I know of some who were writing their posts the day before, and who understandably couldn't keep up. That's a tough way to go about it. I got behind on visiting and answering comments, and I was prepared for it, so I can't imagine trying to wing it with the posts, too.

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  4. A couple of weeks ago, I watched The Black Dahlia, released in 2006, but set in 1947. I was jarred a bit upon hearing the expression "back in the day," which research shows didn't come into use until the 1990s.

    Reminds me of an old Hollywood story. Here's one version of the tale, from newsok.com: Columbia chief Harry Cohn once stormed into a writers' conference and yelled, "Do I have to do everything around here?" "What's the trouble, Harry?" asked Clifford Odets. "I may not be a college man," said Cohn. "But I know damn well that in biblical times, people did not go around saying,'Yes Siree, No Siree.' " The writers unanimously agreed. "Well, then, what's it doing in the script?" he asked. "Where?" asked Odets. Cohn slapped the open script down and pointed to a page. Odets nodded as he read, "Yes, sire" and "No, sire."

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    1. I would have thought "back in the day" was older. I always think of someone (usually looking like Mark Twain, of course), in a rocking chair, saying, "In my day . . ." but now I'm not so sure.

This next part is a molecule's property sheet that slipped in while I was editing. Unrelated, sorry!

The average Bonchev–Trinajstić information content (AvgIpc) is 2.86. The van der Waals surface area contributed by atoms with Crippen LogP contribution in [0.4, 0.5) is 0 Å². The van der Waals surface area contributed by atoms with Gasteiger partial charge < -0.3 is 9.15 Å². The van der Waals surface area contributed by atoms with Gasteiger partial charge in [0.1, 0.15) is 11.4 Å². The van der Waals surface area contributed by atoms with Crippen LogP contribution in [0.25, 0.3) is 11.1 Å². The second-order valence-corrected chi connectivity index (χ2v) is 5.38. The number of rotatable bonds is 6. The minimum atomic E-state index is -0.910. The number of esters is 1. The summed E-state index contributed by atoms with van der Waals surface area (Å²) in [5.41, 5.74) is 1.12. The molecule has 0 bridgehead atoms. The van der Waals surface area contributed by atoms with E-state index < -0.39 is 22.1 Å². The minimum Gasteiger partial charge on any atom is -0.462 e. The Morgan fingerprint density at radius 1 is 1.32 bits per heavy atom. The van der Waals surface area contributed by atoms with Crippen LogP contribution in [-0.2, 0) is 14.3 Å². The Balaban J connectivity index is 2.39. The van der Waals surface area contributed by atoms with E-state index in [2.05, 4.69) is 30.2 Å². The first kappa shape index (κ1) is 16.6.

I love the Harry Cohn story! Hahaha I would hate to be the person who had to tell him he was reading incorrectly. I wonder if they all just said they'd fix it so he wouldn't get too embarrassed and fire them.

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    2. And may I just say that you always know the best stories! Your blog's tagline should be "an anecdote for every occasion."

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    3. Thanks!

      And it's the exact wording of "back in the day" that's fairly recent. People used to say "back in the good old days" for a lonnng time. Maybe the new term was invented so nobody had to say "old." Bad word, y'know!

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  5. Hi Lynda - well done ... and zounds isn't bad, but not a word I'd use. Love the Harry Cohn story. I was interested to read you have different interpretations of the 'rules' for English and USA works ... good to know that - well done and it's good to have been around - cheers Hilary

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    1. It's funny how many differences there are in UK and US English. For punctuation, there's a lot of UK things I wish we'd adopt, because they just make more sense. But until then, I'll trust my Chicago Manual of Style to steer me in the right direction.

      I can't wait to see what your Z post is. You did it!

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  6. Makes me think of Tintin's 'Blistering Barnacles'!

    I enjoyed your posts, Lynda!
    They really got me thinking about the importance of hiring an editor.

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    1. You made it all the way to the end, Michelle! Thanks so much for catching up with all my posts in two humongous swoops. I may have to incorporate "blistering barnacles" into my everyday speech. It's just too fun to ignore.

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    2. I really enjoyed the conversation.
      I'm so glad that I tackled your posts in "two humongous swoops."